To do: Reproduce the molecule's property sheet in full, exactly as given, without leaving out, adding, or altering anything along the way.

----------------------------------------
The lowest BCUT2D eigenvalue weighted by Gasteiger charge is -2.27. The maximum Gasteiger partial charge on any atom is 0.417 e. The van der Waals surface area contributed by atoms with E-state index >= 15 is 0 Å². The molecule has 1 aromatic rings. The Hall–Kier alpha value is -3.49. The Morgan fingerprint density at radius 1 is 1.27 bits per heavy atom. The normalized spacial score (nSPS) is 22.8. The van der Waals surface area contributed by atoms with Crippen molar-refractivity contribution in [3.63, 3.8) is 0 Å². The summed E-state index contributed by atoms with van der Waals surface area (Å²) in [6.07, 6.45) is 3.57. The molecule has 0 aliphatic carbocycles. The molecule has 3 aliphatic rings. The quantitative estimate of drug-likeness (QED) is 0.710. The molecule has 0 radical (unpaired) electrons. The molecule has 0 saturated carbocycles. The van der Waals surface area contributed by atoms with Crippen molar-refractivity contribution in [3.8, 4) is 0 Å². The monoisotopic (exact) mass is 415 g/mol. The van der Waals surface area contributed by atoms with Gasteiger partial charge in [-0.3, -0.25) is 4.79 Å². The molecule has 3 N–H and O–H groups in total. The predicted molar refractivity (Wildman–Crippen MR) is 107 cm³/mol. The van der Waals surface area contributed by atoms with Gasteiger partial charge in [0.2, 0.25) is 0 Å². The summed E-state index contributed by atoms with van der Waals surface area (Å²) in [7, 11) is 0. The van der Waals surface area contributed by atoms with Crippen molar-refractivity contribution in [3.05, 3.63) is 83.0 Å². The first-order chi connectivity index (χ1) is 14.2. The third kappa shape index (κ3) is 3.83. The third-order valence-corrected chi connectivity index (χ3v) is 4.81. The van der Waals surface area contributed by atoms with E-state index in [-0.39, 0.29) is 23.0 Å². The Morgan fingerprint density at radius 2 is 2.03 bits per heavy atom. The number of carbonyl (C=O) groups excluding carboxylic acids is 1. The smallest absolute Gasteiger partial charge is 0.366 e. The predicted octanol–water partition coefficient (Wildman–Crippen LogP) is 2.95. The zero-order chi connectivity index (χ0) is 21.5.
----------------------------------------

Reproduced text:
The lowest BCUT2D eigenvalue weighted by Gasteiger charge is -2.27. The maximum Gasteiger partial charge on any atom is 0.417 e. The van der Waals surface area contributed by atoms with E-state index >= 15 is 0 Å². The molecule has 1 aromatic rings. The Hall–Kier alpha value is -3.49. The Morgan fingerprint density at radius 1 is 1.27 bits per heavy atom. The normalized spacial score (nSPS) is 22.8. The van der Waals surface area contributed by atoms with Crippen molar-refractivity contribution in [3.63, 3.8) is 0 Å². The summed E-state index contributed by atoms with van der Waals surface area (Å²) in [6.07, 6.45) is 3.57. The molecule has 0 aliphatic carbocycles. The molecule has 3 aliphatic rings. The quantitative estimate of drug-likeness (QED) is 0.710. The molecule has 0 radical (unpaired) electrons. The molecule has 0 saturated carbocycles. The van der Waals surface area contributed by atoms with Crippen molar-refractivity contribution in [3.8, 4) is 0 Å². The monoisotopic (exact) mass is 415 g/mol. The van der Waals surface area contributed by atoms with Gasteiger partial charge in [-0.3, -0.25) is 4.79 Å². The molecule has 3 N–H and O–H groups in total. The predicted molar refractivity (Wildman–Crippen MR) is 107 cm³/mol. The van der Waals surface area contributed by atoms with Gasteiger partial charge in [0.2, 0.25) is 0 Å². The summed E-state index contributed by atoms with van der Waals surface area (Å²) in [7, 11) is 0. The van der Waals surface area contributed by atoms with Crippen molar-refractivity contribution in [3.05, 3.63) is 83.0 Å². The first-order chi connectivity index (χ1) is 14.2. The third kappa shape index (κ3) is 3.83. The third-order valence-corrected chi connectivity index (χ3v) is 4.81. The van der Waals surface area contributed by atoms with E-state index in [-0.39, 0.29) is 23.0 Å². The Morgan fingerprint density at radius 2 is 2.03 bits per heavy atom. The number of carbonyl (C=O) groups excluding carboxylic acids is 1. The smallest absolute Gasteiger partial charge is 0.366 e. The predicted octanol–water partition coefficient (Wildman–Crippen LogP) is 2.95. The zero-order chi connectivity index (χ0) is 21.5.